By Dan Luria
As the country reeled from the first COVID-19 surge in the late winter of 2020, Congress passed and President Trump signed into law the so-called CARES Act. This legislation – nicely summarized here — provided up to $2 trillion to help individuals, families, and businesses survive and make it through the pandemic. It featured $290 billion for direct payments to nearly all American adults, and more than twice that in forgivable loans to businesses that retained, rather than laid off, their employees. Up to $500 billion was focused directly on the public health response to the pandemic, including through contact tracing to identify COVID-19 hot spots.
You can be forgiven for not knowing that Livingston County government got $3.7 million from the CARES Act. (Local cities and townships got another $180,000 on top of that.) This aid came with very little press coverage, and the language was written broadly enough so that many expenses largely unrelated to the pandemic could be covered by those federal funds.
Livingston County’s $3.7 million included $3.3 million from the feds (mostly through the Department of Health and Human Services, or “HHS”), plus about $425,000 from the feds but run through the State of Michigan, most of which was supposed to go to contact tracing and other pandemic management activities.
How did the County spend its federal CARES Act money? It quite properly beefed up the County Health Department’s staff, including hiring an epidemiologist and several nurses.But that required only one-third of the funds.Where did the rest go?
• The Sheriff’s Department got $1.292 million. It is unclear how much of this was spent for things that are pandemic-related, but our analysis of audited financials received via a Freedom of Information Act request makes clear that much of it went to items that would otherwise have been part of the County’s own budget.
• The Sheriff also got $1.086 million for the jail – partly, but far from entirely, to fund steps to keep prisoners and guards safe. Again, a number of items that would normally have come out of the County’s regular budget were instead covered by federal CARES Act funds. All told, the Sheriff’s Department took in $2.378 million from the CARES Act, or 64% of the total amount awarded.
• EMS got $565,000. A good deal of this was, no doubt, COVID-related, but again some went to back out existing County funds.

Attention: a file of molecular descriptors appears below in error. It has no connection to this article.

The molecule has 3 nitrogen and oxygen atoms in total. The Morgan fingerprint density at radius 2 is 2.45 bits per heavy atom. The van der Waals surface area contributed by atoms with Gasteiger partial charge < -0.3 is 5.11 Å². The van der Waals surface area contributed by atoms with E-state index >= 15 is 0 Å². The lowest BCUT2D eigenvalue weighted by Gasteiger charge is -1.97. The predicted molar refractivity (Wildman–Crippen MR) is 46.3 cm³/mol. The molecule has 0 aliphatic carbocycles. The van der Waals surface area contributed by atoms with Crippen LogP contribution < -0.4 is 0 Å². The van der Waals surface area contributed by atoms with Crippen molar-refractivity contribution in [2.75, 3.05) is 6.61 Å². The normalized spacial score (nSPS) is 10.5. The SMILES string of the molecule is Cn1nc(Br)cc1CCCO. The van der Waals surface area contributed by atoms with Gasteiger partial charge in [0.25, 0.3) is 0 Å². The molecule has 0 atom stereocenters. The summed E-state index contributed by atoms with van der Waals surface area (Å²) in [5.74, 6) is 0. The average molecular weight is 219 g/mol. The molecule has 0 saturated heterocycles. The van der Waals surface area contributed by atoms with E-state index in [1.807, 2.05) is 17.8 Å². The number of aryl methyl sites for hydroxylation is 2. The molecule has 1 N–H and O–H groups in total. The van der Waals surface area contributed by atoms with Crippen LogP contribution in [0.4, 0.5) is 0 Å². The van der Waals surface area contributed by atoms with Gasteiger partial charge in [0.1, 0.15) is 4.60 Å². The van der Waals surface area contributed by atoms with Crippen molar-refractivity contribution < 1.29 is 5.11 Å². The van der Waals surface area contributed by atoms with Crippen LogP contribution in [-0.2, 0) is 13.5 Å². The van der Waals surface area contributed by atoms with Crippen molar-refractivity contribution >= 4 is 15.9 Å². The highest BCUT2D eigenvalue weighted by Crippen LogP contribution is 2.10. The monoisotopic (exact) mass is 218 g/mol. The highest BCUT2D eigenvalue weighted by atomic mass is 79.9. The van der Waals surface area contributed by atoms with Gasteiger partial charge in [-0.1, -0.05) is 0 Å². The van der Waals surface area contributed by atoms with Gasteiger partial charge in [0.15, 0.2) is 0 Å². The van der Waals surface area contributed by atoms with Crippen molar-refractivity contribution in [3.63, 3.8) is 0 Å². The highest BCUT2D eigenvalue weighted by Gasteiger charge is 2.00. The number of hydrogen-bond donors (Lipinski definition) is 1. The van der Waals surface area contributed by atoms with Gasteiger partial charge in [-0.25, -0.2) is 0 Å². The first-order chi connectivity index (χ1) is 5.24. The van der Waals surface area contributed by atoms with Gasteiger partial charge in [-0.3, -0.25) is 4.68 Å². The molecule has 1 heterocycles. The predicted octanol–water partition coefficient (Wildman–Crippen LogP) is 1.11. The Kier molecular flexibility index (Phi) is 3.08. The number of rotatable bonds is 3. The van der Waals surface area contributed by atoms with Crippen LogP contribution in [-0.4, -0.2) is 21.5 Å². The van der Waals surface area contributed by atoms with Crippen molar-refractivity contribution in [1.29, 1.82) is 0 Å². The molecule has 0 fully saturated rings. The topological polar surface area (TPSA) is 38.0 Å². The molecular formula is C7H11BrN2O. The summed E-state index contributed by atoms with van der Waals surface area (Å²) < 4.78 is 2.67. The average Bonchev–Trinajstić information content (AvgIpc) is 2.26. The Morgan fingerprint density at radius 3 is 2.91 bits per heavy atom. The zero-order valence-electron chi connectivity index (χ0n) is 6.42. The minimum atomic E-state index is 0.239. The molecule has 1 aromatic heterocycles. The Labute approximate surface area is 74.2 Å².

This use of the CARES Act money raises another question: Where are all the taxes that Livingston County residents have paid, now that the feds are picking up the tab for so much that used to be County-funded?
We don’t know exactly, but we strongly suspect that it wasn’t spent, i.e., that it’s just sitting there. Like the Delinquent Property Tax Revolving Fund, which has swelled to more than $45 million, we suspect that across county government there are large repositories of unspent tax monies. We know, for example, that almost half of the funds raised by the Veterans Millage was not spent and, just as concerning, that most of what has been spent simply backed out funding that the County was already providing before the millage was passed.
Why would the county squirrel away budgeted monies rather than using them as the taxpayers were led to expect? Why didn’t they use federal CARES Act and local Veterans Millage funds to provide NEW, ADDITIONAL services needed by residents and veterans? We can think of at least two reasons:
1. The politicians who make spending decisions don’t really care about the needs of residents. The Commissioners “serve” in gerrymandered, safely Republican districts, so it doesn’t matter if people don’t approve of their decisions, most of which are in any case made in private or in sparsely monitored Finance Committee meetings held at 7:30 a.m.
2. They want to build up ever-larger cash reserves in order to help the county’s credit rating. While Republicans claim that Democrats are the party of “tax and spend,” here in Republican Livingston County, we spend tax money for, well, nothing.
Livingston County is about to receive a much larger chunk of federal funding through the so-called American Rescue Plan, which passed early this year. This $1.9-trillion package includes $362 billion for governments “to recoup lost revenue, meet increased costs, and mitigate economic harm” from the pandemic. Our County will be getting $37.2 million, and our cities and townships as much as $10 million, more than 10 times what the CARES Act provided.
If County government couldn’t devote $3.7 million wholly to new, additional services, can it be trusted not to waste the much larger windfall that is coming our (or, really, their) way? Will they spend it on real investments like rural broadband and upgraded wastewater management, or just use it to further pad their reserves, wasting a once-in-a-generation opportunity to fix the County’s essential infrastructure?
Dan Luria, an economist, is vice-chair of the Livingston County Democratic Party. He lives in Hamburg Township.